“By the end (of the year), most (students) were passing,” she said.

Because of his seniority, Davis knew that poverty could interfere with a child’s ability to learn—something Jenkins had yet to discern. “They might not necessarily see the value of an education, yet they do eventually,” Jenkins said Davis taught her. “It’s your personal connection with the students that makes them want to try, to work, for you.”

Educators who put this knowledge into practice find it pays off. Showing personal interest in a student, his interests, and his family is crucial. That’s why so many teachers don’t mind not getting paid for putting in extra hours at a late-night sporting event. “The good news about a large staff at Preston High is,” Jenkins said, “I know some teachers go to volleyball, so I can do track . . . We represent all sports.”

Still, Jenkins admits the hectic schedule can take its toll. “If I’m overworked and have to grade papers until 8 p.m., you ask (yourself) if you can do it—or do I need to go home and sleep so I can teach again tomorrow?”

Today’s teachers understand that their workload isn’t decreasing. “We have very full classrooms, and 45 minutes (to a class). It’s really hard to have the time between managing (what we do). We’re really starved for resources,” Jenkins said.

“That doesn’t mean we don’t try to continue to do the best we can because they’re (the kids) our number one priority,” Bailey said. “But it is hard with limited resources and more (certification) requirements to meet those needs. And when we’re short staffed, that hurts as well.”

Still, Bailey’s attitude is shared by most teachers I know. By the teachers who taught me, and other teachers who taught my children. “I work with kids to help them succeed and achieve. Does it make it harder? Do I come home exhausted where I can’t take care of things (like family responsibilities)?” Bailey said it does, “but I prioritize so the kids come first.”

These same teachers know that, hour for hour, compared to what state lawmakers make, they themselves earn a pittance. West Virginia legislators earn $20,000—for 60 days of work in the statehouse. It’s the equivalent of a part-time job. And on top of a salary, those lawmakers receive $131 per diem for each of those 60 days, which adds another $7,860 to their pay.

Before becoming dean of students at East Preston Middle School in Terra Alta, Davis spent 26 years in the classroom. “I usually worked 6:30 a.m. to 4 p.m., sometimes longer (plus another) six to eight hours in the weekend,” he said. In addition, he worked “two weeks in the summer and two to three days (each) over Thanksgiving and Christmas breaks.”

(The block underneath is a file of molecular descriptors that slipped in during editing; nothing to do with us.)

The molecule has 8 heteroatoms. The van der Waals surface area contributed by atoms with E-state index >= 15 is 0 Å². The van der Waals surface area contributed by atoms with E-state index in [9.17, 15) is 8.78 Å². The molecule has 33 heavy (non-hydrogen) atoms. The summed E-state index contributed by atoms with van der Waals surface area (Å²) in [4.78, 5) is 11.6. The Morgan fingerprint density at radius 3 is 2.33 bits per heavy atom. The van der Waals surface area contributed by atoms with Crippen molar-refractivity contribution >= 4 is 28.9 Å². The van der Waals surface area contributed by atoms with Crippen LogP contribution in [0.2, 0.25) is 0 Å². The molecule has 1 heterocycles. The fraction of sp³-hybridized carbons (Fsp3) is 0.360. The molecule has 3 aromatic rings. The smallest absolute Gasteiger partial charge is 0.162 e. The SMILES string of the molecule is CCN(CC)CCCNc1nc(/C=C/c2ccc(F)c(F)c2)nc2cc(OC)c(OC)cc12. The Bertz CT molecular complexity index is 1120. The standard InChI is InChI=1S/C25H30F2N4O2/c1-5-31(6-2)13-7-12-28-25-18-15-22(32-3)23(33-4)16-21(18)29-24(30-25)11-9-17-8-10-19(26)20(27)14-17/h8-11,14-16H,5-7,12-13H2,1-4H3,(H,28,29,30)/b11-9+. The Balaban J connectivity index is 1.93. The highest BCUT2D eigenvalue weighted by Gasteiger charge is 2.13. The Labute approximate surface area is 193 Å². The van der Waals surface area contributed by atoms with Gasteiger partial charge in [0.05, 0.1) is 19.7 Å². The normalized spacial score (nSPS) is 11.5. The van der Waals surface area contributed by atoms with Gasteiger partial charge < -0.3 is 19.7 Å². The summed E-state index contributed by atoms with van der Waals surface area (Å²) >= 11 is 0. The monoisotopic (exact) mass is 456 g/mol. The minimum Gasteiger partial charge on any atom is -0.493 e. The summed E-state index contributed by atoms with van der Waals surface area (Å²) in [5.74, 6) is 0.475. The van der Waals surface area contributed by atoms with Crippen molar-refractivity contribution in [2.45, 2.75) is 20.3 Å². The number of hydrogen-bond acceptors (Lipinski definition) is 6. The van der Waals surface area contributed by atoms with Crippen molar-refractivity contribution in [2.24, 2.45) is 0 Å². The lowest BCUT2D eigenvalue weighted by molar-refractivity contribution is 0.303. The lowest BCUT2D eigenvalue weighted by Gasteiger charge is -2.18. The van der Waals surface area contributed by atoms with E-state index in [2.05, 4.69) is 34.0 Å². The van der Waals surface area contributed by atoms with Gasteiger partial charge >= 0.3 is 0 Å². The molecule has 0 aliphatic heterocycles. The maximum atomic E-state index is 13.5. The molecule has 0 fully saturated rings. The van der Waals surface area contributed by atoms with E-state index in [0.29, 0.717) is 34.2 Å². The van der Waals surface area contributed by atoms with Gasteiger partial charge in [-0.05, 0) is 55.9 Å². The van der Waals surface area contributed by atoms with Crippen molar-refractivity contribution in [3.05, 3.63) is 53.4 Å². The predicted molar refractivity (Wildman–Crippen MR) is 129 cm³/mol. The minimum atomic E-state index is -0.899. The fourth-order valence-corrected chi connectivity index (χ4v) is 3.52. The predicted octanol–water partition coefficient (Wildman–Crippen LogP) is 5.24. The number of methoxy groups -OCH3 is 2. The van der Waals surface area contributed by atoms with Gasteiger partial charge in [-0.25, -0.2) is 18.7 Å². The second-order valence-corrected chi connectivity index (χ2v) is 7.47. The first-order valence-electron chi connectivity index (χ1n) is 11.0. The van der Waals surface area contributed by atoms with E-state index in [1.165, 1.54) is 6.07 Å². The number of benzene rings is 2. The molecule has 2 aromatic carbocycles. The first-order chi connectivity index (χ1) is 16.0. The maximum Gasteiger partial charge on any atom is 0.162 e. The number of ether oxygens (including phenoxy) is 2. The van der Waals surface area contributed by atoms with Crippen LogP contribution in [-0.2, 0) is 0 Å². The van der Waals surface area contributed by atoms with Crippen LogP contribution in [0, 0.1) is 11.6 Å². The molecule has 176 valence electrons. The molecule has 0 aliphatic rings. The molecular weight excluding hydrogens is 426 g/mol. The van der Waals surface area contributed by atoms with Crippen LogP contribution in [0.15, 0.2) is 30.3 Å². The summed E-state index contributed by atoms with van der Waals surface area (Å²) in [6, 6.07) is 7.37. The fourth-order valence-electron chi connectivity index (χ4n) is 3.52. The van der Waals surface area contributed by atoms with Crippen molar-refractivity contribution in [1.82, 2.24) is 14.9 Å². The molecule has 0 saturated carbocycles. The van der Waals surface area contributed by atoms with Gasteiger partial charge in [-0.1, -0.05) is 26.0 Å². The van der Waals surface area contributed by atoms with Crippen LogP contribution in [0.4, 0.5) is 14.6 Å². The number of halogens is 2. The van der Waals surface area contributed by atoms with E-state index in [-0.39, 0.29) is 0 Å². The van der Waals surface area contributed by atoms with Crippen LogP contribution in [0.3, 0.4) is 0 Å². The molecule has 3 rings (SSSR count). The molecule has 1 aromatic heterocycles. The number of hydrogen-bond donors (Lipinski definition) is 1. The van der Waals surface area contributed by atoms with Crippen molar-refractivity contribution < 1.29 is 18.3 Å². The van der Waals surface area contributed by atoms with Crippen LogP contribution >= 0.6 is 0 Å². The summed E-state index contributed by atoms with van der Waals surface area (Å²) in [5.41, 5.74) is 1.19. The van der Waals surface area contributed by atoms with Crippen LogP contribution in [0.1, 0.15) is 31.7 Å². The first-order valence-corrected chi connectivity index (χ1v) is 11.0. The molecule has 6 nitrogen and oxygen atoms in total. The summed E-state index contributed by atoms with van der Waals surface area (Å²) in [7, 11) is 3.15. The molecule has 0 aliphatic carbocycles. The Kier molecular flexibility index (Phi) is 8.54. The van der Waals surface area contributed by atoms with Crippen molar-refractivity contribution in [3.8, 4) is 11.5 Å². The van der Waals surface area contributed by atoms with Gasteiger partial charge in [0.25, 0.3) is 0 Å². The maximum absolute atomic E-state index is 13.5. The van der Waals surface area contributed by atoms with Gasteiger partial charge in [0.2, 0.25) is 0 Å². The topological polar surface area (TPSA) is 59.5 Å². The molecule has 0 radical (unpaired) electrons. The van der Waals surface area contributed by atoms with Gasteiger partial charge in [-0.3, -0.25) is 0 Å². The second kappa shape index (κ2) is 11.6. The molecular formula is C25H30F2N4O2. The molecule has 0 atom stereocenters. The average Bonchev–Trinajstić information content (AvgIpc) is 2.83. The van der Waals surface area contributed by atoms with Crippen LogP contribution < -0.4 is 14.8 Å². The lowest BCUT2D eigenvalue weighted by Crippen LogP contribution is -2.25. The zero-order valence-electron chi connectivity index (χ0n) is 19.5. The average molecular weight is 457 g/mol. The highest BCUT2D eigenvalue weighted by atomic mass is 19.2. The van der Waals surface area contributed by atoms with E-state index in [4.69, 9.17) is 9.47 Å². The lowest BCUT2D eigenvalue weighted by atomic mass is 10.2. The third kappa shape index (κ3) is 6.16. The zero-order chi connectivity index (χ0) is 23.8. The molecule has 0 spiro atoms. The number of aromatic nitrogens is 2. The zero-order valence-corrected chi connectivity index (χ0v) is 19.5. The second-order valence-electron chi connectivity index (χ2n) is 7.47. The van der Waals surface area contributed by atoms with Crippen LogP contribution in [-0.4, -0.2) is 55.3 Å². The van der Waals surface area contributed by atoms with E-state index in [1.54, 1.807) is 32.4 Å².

The total? Davis estimates he worked an average “55-60 hours a week.”

Besides her time inside the classroom, Jenkins spends two hours at home each Sunday creating lesson plans. She estimates she works eight or 10 hours a week outside the classroom. Three days a week she doesn’t leave PHS until 6:30 p.m. Those are the days she grades papers.

“During cross country season, I try to attend as many as I can,” Jenkins said, “(but during those weeks) or prom week, it could be 15-20 additional hours.”

Here’s the kicker: Jenkins made more money as a food server. “My take home was higher as a waitress (and) in general, I was treated with more respect,” she said. “People appreciate that waiters are working hard for their money. It’s very rare that you ask a customer to pay and they roll their eyes and say ‘no.’ You might take a significant amount of disrespect from the students.”

This attitude can be seen everywhere. “You just have to watch a teen movie to know that public perception of teachers is not in your favor,” Jenkins said, citing the popular teen movie, Ferris Bueller’s Day Off. “Between the legislature and popular culture, teachers seem to get a bum rap.”

Thus the problem of low morale affecting West Virginia’s teachers.

Plus, teachers here don’t even make the state minimum wage of $8.75 an hour. Not even if you take the average salary of $45,622 and divide by 55—the average number of hours several teachers calculated they work each week. This means teachers here earn roughly $8.29 an hour—to carry out a job that involves training tomorrow’s leaders. They do this in an increasingly dangerous environment, as the recent school shooting in Florida makes evident. Inside schools, where teachers turn into human shields, in a desperate attempt to protect children from bullets.